Extended Occupation Helps U.S. in Ramadi
Friday, December 8, 2006; 5:18 AM
RAMADI, Iraq -- The soldiers swallow diet pills and slurp can after can of Red Bull, fighting to stay awake as they peer from armored Humvees into the pre-dawn darkness. Twangy country music pours from some vehicle sound systems, angry rap from others.
Every few minutes, an explosion is heard, but it's only the Marines blowing down doors as they storm from house to house, searching for sniper rifles, bomb-making materials and suspected insurgents.
"Operation Squeeze Play" is proving easier than expected considering this 20-block section of southeastern Ramadi _ known as "Second Officer's District" because it's home to so many former leaders of Saddam Hussein's army _ was not so long ago a no-go zone for U.S. troops.
"You used to look at a map and it'd be like the Columbus-era, 'South of here lies dragons,' because nobody ever went there," said Capt. Jon Paul Hart, assistant operations officer for the Army's 1st Battalion, 37th Armored Regiment. "All we knew was that it was really bad, really dangerous."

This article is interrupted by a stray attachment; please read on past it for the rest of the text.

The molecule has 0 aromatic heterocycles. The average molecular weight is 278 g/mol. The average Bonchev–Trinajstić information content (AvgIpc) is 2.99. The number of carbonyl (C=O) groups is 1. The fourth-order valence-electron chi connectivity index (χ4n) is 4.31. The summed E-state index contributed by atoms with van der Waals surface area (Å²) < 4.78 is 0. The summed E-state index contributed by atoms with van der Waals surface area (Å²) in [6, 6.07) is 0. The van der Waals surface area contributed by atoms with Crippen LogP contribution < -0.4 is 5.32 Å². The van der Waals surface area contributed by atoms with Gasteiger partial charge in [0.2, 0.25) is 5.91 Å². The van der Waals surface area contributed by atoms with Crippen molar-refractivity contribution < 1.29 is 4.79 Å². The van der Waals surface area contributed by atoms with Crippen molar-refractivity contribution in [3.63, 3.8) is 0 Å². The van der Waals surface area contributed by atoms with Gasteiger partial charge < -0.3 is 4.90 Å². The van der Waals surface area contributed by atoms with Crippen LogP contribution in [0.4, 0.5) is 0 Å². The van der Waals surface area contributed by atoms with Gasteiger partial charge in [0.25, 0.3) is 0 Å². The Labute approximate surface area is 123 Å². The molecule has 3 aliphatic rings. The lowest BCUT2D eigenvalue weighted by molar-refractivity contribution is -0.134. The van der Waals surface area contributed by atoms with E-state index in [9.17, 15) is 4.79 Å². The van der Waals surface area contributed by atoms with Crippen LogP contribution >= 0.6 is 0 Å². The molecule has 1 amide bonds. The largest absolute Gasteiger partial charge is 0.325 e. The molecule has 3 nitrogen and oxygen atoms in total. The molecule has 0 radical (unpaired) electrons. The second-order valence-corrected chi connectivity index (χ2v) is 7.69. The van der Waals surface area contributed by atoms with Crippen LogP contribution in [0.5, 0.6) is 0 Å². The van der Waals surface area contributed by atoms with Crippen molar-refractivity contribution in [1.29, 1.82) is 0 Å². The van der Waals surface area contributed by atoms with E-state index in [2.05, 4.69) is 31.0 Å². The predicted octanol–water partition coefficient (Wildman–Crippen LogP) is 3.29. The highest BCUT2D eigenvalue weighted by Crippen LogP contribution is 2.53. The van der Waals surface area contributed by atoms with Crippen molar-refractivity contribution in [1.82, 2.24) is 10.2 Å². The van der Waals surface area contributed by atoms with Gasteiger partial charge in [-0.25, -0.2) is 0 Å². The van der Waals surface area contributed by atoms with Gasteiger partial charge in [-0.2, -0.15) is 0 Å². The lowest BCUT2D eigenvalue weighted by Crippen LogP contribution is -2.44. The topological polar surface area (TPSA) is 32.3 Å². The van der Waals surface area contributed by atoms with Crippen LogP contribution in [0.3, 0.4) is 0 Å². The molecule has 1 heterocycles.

Ramadi, the capital of the western, overwhelming Sunni Arab province of al-Anbar, has seen some of the bloodiest street battles of the war. Sunni insurgents remain well-entrenched here and continue to move freely through parts of downtown where Americans often dare not set foot.
At least six U.S. troops were killed in fierce fighting in the province on Wednesday, the military said.
But as the White House faces calls to revisit its Iraq policy, U.S. forces in Ramadi insist their strategy here _ taking ground and holding it _ is proving effective.
"You have to occupy ground and stay there," said Capt. Greg Pavlichko, commander of a company involved in "Squeeze Play." "You have to live where you're fighting and let the people see you're committed to an area."
Commanders also say that any progress in Ramadi will evaporate almost overnight if U.S. forces pull out of the city. There is speculation the U.S. may scale back its operations here and throughout Anbar to focus on the violence and chaos in Baghdad.
"I think to give up on Anbar would be to give up on Iraq," Hart said. "It would be giving up all that we've worked very hard, sacrificed a lot of lives, to gain."
U.S. forces have compartmentalized much of south-central Ramadi, guarding key throughways with tanks and lookout posts to prevent the planting of roadside bombs. They also have established "command outposts" in mansions riddled with bullet holes and government buildings half-leveled by rocket attacks, while opening new police stations throughout the city.
"We're not losing this. Things aren't as dire as everybody says," said Lt. Col. Pete Lee, the executive officer for the 1st Brigade Combat Division's 1st Armored Division.